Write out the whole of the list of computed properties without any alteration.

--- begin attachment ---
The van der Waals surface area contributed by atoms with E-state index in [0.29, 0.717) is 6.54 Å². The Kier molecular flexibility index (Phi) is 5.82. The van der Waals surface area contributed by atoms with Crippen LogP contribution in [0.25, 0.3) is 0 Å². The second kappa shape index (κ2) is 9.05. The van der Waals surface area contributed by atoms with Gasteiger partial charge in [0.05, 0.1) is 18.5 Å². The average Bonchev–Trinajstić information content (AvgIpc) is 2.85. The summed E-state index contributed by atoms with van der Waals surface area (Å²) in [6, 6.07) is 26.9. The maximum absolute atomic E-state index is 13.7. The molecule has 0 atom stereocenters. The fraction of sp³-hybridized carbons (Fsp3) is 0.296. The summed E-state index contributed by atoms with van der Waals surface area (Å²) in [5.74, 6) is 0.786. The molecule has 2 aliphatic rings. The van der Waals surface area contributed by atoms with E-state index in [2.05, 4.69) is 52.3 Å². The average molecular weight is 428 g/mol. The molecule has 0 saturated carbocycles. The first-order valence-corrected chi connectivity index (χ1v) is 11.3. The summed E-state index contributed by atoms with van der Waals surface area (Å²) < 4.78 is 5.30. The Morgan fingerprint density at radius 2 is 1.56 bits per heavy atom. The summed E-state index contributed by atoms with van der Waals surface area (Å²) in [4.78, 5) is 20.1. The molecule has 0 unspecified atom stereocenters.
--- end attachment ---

The van der Waals surface area contributed by atoms with E-state index in [0.29, 0.717) is 6.54 Å². The Kier molecular flexibility index (Phi) is 5.82. The van der Waals surface area contributed by atoms with Crippen LogP contribution in [0.25, 0.3) is 0 Å². The second kappa shape index (κ2) is 9.05. The van der Waals surface area contributed by atoms with Gasteiger partial charge in [0.05, 0.1) is 18.5 Å². The average Bonchev–Trinajstić information content (AvgIpc) is 2.85. The summed E-state index contributed by atoms with van der Waals surface area (Å²) in [6, 6.07) is 26.9. The maximum absolute atomic E-state index is 13.7. The molecule has 0 atom stereocenters. The fraction of sp³-hybridized carbons (Fsp3) is 0.296. The summed E-state index contributed by atoms with van der Waals surface area (Å²) in [5.74, 6) is 0.786. The molecule has 2 aliphatic rings. The van der Waals surface area contributed by atoms with E-state index in [2.05, 4.69) is 52.3 Å². The average molecular weight is 428 g/mol. The molecule has 0 saturated carbocycles. The first-order valence-corrected chi connectivity index (χ1v) is 11.3. The summed E-state index contributed by atoms with van der Waals surface area (Å²) < 4.78 is 5.30. The Morgan fingerprint density at radius 2 is 1.56 bits per heavy atom. The summed E-state index contributed by atoms with van der Waals surface area (Å²) in [4.78, 5) is 20.1. The molecule has 0 unspecified atom stereocenters.